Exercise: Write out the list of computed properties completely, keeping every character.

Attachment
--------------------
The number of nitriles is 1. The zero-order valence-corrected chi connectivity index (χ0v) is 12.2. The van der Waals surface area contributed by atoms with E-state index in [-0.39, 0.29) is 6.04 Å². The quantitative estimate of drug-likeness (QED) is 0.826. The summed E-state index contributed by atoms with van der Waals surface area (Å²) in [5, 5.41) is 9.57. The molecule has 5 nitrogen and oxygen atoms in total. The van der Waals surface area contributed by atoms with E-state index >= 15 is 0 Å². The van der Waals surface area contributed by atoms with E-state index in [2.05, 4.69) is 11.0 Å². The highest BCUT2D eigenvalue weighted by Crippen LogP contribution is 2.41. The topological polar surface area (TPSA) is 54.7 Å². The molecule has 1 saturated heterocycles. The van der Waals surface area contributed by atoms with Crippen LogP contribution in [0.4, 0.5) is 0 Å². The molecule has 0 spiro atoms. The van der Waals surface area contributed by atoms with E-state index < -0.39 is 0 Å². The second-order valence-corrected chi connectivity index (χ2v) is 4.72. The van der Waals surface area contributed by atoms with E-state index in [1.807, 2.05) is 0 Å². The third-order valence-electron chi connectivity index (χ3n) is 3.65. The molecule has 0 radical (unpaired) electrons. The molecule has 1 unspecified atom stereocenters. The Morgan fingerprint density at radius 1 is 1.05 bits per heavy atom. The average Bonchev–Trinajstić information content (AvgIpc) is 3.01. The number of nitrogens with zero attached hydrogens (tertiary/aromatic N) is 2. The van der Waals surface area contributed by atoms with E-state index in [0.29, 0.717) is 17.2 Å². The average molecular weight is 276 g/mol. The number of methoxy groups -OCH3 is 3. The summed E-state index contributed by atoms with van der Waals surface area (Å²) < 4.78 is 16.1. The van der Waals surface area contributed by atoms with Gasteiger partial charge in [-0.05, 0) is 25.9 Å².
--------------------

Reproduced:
The number of nitriles is 1. The zero-order valence-corrected chi connectivity index (χ0v) is 12.2. The van der Waals surface area contributed by atoms with E-state index in [-0.39, 0.29) is 6.04 Å². The quantitative estimate of drug-likeness (QED) is 0.826. The summed E-state index contributed by atoms with van der Waals surface area (Å²) in [5, 5.41) is 9.57. The molecule has 5 nitrogen and oxygen atoms in total. The van der Waals surface area contributed by atoms with E-state index >= 15 is 0 Å². The van der Waals surface area contributed by atoms with E-state index in [2.05, 4.69) is 11.0 Å². The highest BCUT2D eigenvalue weighted by Crippen LogP contribution is 2.41. The topological polar surface area (TPSA) is 54.7 Å². The molecule has 1 saturated heterocycles. The van der Waals surface area contributed by atoms with Crippen LogP contribution in [0.4, 0.5) is 0 Å². The molecule has 0 spiro atoms. The van der Waals surface area contributed by atoms with E-state index < -0.39 is 0 Å². The second-order valence-corrected chi connectivity index (χ2v) is 4.72. The van der Waals surface area contributed by atoms with E-state index in [1.807, 2.05) is 0 Å². The third-order valence-electron chi connectivity index (χ3n) is 3.65. The molecule has 0 radical (unpaired) electrons. The molecule has 1 unspecified atom stereocenters. The Morgan fingerprint density at radius 1 is 1.05 bits per heavy atom. The average Bonchev–Trinajstić information content (AvgIpc) is 3.01. The number of nitrogens with zero attached hydrogens (tertiary/aromatic N) is 2. The van der Waals surface area contributed by atoms with E-state index in [0.29, 0.717) is 17.2 Å². The average molecular weight is 276 g/mol. The number of methoxy groups -OCH3 is 3. The summed E-state index contributed by atoms with van der Waals surface area (Å²) < 4.78 is 16.1. The van der Waals surface area contributed by atoms with Gasteiger partial charge in [-0.05, 0) is 25.9 Å².